Linux - NewbieThis Linux forum is for members that are new to Linux.
Just starting out and have a question?
If it is not in the man pages or the how-to's this is the place!
Welcome to LinuxQuestions.org, a friendly and active Linux Community.
You are currently viewing LQ as a guest. By joining our community you will have the ability to post topics, receive our newsletter, use the advanced search, subscribe to threads and access many other special features. Registration is quick, simple and absolutely free. Join our community today!
Note that registered members see fewer ads, and ContentLink is completely disabled once you log in.
If you have any problems with the registration process or your account login, please contact us. If you need to reset your password, click here.
Having a problem logging in? Please visit this page to clear all LQ-related cookies.
Introduction to Linux - A Hands on Guide
This guide was created as an overview of the Linux Operating System, geared toward new users as an exploration tour and getting started guide, with exercises at the end of each chapter.
For more advanced trainees it can be a desktop reference, and a collection of the base knowledge needed to proceed with system and network administration. This book contains many real life examples derived from the author's experience as a Linux system and network administrator, trainer and consultant. They hope these examples will help you to get a better understanding of the Linux system and that you feel encouraged to try out things on your own.
Click Here to receive this Complete Guide absolutely free.
I am trying to run linux on a 486. I want to use it as a server. The server has :
- 1 hard drive (a new one 60 gigs uf i remember corectly)
- 1 Ethernet card
- 1 cd-Rom + 1 floppy
- 1 video card
- VGA monitor
- 3 button serial mouse (no name)
- 32 megs of RAM
Here is my problem:
A few weeks ago I installed Red Hat 7.0. Everything was working fine except that I could not mount a flloppy (see : weird floppy problem (http://www.linuxquestions.org/questi...threadid=17923) ) About 2 days ago, I downloaded Red Hat 7.2 (From www.linuxiso.org) did a check sum on the 2 ISO, burn them. No problem so far. Installed linux (server configuration, deleting old partition). No problem so far. System restart, I log in. The problems started then.
Just to see I tried to mount a floppy. Still no luck (Have not yet tried mtools)
Then I wanted to start the X server using Window Maker.
Since the system told me window maker was not installed, I wanted to install it from the CD'S.
I used mount /mnt/cdrom
Response : mount: /dev/cdrom is not a valid block device
(I also tried mount -t iso9660 /dev/cdrom /mnt/cdrom , it gives me same message.)
I know the CD-Rom is working since I used it to install and it worker fine under 7.0.
Sorry for the really long post, but I want to be precise so I can get help ASAP. I mean I can't even see how well Linux would work since basic file acces function seem to malfunction!!
Thanks in advance!!
Last edited by BoldKiller; 04-10-2002 at 09:03 PM.
yeah you got the principle fine. /dev/cdrom is always (well.... 99% of the time) just a symlink to the device name.. hdb for you. it's only done for clarity. the chances are thatt cdrom actaully points to hdc. if you can mount it with the ide device name then you should re create the symlink (ln -sf /dev/hdb /dev/cdrom) and it all should be ok.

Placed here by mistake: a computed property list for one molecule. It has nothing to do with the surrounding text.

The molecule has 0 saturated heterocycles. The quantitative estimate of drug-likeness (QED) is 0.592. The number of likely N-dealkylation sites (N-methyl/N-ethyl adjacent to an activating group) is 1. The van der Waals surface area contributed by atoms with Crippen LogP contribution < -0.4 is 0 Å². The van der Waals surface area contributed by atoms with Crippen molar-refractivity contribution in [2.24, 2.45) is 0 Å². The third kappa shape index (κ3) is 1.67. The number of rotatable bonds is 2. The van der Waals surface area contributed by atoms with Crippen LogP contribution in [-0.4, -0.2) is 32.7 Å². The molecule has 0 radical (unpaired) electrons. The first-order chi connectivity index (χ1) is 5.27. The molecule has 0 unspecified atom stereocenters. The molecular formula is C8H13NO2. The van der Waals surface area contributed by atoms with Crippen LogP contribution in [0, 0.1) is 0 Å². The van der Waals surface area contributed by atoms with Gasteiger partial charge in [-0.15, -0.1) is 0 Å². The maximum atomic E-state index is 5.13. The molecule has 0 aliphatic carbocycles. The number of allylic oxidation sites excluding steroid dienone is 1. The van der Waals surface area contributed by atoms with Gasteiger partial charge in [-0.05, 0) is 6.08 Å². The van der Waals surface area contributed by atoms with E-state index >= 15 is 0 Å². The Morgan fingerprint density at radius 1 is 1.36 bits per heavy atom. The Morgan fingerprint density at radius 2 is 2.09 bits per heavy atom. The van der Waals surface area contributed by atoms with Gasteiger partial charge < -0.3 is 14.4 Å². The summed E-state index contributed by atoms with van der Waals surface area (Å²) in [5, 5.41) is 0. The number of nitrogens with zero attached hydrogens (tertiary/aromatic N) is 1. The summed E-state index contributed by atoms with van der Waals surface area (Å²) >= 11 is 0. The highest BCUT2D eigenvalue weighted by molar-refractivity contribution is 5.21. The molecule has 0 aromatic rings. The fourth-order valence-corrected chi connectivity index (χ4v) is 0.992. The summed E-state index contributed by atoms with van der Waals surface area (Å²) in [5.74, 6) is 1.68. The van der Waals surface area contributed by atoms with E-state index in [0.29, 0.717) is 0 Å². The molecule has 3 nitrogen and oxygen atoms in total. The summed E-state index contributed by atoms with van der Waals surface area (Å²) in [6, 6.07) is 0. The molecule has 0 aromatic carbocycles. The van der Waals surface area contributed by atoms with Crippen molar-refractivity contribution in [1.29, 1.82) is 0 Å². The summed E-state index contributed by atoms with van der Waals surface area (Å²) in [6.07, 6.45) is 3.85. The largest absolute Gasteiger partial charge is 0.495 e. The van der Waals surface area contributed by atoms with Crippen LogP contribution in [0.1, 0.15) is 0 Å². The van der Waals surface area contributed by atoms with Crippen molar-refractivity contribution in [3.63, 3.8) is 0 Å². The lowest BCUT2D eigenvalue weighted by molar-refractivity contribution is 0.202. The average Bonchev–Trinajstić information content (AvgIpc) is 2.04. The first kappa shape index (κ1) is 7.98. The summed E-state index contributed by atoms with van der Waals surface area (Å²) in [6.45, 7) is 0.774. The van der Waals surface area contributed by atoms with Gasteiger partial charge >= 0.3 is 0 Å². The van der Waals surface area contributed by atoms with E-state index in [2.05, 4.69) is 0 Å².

thanks for that DMR but that was just to be able to fully understand how Linux manages disk.
As for CD being on the secondary drive, I doubt it very much since it is a 486 we are talking about and the controler is a single IDE controller.
But thanks anyway for the post, now I thinks I fullly understand the naming convention for Linux.
By the way, tried reinstalling Linux, just to see. Still no luck, i'm thinking if going back to 7.0. Just to see if it is a problem with the way the new version handdle the IDE drives. Maybe something was change and it is not compatible with my old controller card??!?! Anyway, as Spock once said: " when you have illimanated all that is impossible all there is left is the improbable!!"
(just got to love this quote when working in computers!!)
I'll keep you posted on my progress.
Again, thanks everyone for the help!!
Last edited by BoldKiller; 04-13-2002 at 10:12 PM.
well i have kinda the same problem this is how i fixed it. Thou i have a dvd and it doesnt mount but i am sure you dont have a dvd drive so this should work on your cdroms. go into /etc/fstab then try this.
the depmod -ae worked great. It fixed the cd-rom and the floppy problem. Thanks alot Linuxcool. Sorry I did not tried that before but I dont like to run commands I dont know about.
Again thanks alot Linuxcool you just allowed me to consider Linux as a good think again. Because in the beginning, I was really optimistic about this great software but lately I was starting to be a little (a lot ) frustrated and was thinking of throwing it at the ends of my arms!!
P.S. Could someone clarify for me what the depmod -ae command does.
Thanks again to all the great people who took time to help me.
I really appreciate it!!
Now I can get on with the test I want to conduct. Testing the network capacity of Linux!!!!
I don't understand depmod much myself. According to the man page for it, the ' a ' option causes it to create a file that is used by ' modprobe ' to load the correct modules. Maybe someone else can do a much better job of explaining it.
Red Hat said something about it being a problem in their installer that was the cause for the ' not a valid block device ' error and it would be fixed in the next release.
Also, if you reinstall, you will have to run depmod -ae again.